This book made me think about a lot of things in the real world.It made me notice how child abuse is such an important thing and very dangerous
this book is very touching to the heart. its about a young girl named karina. shes black and she faces many problems growing up black, poor and in a not good environment. she faces many problems everyday such as her step father who abuses her and her siblings everyday. because her mother is working all the time, shes never home to see this happen and so she doesnt kick the stepfather out. one day though, the oldest sibling is badly abused by the stepfather and news come to the family. in the end ...more
Danielle Redz


Everything about this novel impressed me, as it definitely wasn’t what I was expecting.

Characters were strong and well-developed. I loved Katu, Rachel, and all the siblings. And the kind of love/ friendship between Katu and Rachel was so well done- in the sense that their age was shown, there wasn’t dwelling on the love affair, but it also wasn’t ignored. It was also one hell of a plot twist.

The basic storyline and plot was interesti
Wow...I understand why this book was a finalist for the National Book Award. It’s jarring, true, and grabs at you. The Kliatt reviewer was right on the nose with comparing this to The Color Purple. Abuse is nasty, and Felin manages to portray the abused and victims in a light that isn’t done very often. Karina’s family is Haitian and suffering from the abuse of The Daddy. He’s cruel and their mother doesn’t stick up for them. In fact, she’s willing to allow him to come back home (again) if he pr ...more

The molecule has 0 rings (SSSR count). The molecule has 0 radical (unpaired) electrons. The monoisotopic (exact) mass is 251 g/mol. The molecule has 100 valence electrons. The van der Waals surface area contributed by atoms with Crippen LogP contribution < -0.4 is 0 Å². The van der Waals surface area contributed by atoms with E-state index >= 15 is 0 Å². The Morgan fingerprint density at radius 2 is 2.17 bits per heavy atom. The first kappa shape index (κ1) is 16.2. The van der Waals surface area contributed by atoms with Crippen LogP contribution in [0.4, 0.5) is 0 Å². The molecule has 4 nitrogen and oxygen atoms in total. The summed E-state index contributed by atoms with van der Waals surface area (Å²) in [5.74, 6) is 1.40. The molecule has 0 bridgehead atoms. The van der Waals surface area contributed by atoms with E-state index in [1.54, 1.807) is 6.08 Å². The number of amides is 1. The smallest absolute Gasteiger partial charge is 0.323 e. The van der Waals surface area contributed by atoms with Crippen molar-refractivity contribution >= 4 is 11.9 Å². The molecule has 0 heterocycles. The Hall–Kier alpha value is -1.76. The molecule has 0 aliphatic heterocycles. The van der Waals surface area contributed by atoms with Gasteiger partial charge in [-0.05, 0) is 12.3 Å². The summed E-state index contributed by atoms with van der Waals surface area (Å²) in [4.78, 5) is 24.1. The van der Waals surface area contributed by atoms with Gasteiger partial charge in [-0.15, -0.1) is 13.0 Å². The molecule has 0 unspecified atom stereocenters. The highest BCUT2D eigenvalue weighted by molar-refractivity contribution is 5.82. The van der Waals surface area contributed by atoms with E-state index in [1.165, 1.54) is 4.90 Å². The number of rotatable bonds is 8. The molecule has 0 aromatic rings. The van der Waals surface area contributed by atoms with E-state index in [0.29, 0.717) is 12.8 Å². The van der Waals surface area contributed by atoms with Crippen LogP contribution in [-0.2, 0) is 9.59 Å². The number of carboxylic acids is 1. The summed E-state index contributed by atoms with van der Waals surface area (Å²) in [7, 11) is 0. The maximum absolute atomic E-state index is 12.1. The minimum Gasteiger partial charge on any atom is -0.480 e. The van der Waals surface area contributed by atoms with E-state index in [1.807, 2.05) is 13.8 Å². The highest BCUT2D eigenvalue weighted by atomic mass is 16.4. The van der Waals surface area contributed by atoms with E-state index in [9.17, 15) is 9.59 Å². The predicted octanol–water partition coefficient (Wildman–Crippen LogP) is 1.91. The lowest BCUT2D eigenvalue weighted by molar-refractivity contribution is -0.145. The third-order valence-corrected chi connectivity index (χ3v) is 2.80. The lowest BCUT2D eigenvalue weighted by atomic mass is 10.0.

May 11, 2009 Meredith rated it 4 of 5 stars
Shelves: ya
This review has been hidden because it contains spoilers. To view it, click here.
This book is very good but it also made me angry. Thee adults in. The. Novel are very frusrating. How the only put in the very miinmal to stop the abuse. Still it was a very good rwad.
Dec 15, 2014 Rory rated it 4 of 5 stars
Recommends it for: anyone who can handle the first two chapters
Shelves: kids
I don't usually want to read books about abuse, and I especially dislike books where I feel abuse is just thrown in as a extra jolt of drama.

This is not one of those books. Its central story is a Haitian family's very believable struggle with chronic physical abuse. The narrator isn't perfect herself, but her motives and reactions ring true. And, geez, you're definitely rooting for her. It's a surprise when her sexual orientation becomes a plot thread, but that's handled so well, and fits right
This review has been hidden because it contains spoilers. To view it, click here.
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M. Sindy Felin was born in Brooklyn, New York to Hatian immigrants and grew up in suburban Rockland County. She was the first person in her extended family to have been born in the United States, and the first girl to attend college--she graduated from Wesleyan University in 1994. Touching Snow is her first novel. Sindy lives just outside Washington, D.C.
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“In crisp, clean prose Amy Reed places the reader right into the heart and mind and life of a girl who makes the choice to be one of the beautiful ones. Reed gives a disturbing and concise snapshot of what it can be like today for teens struggling with self-identity and peer acceptance when in a heartbeat they follow the 'wrong road.” 4 likes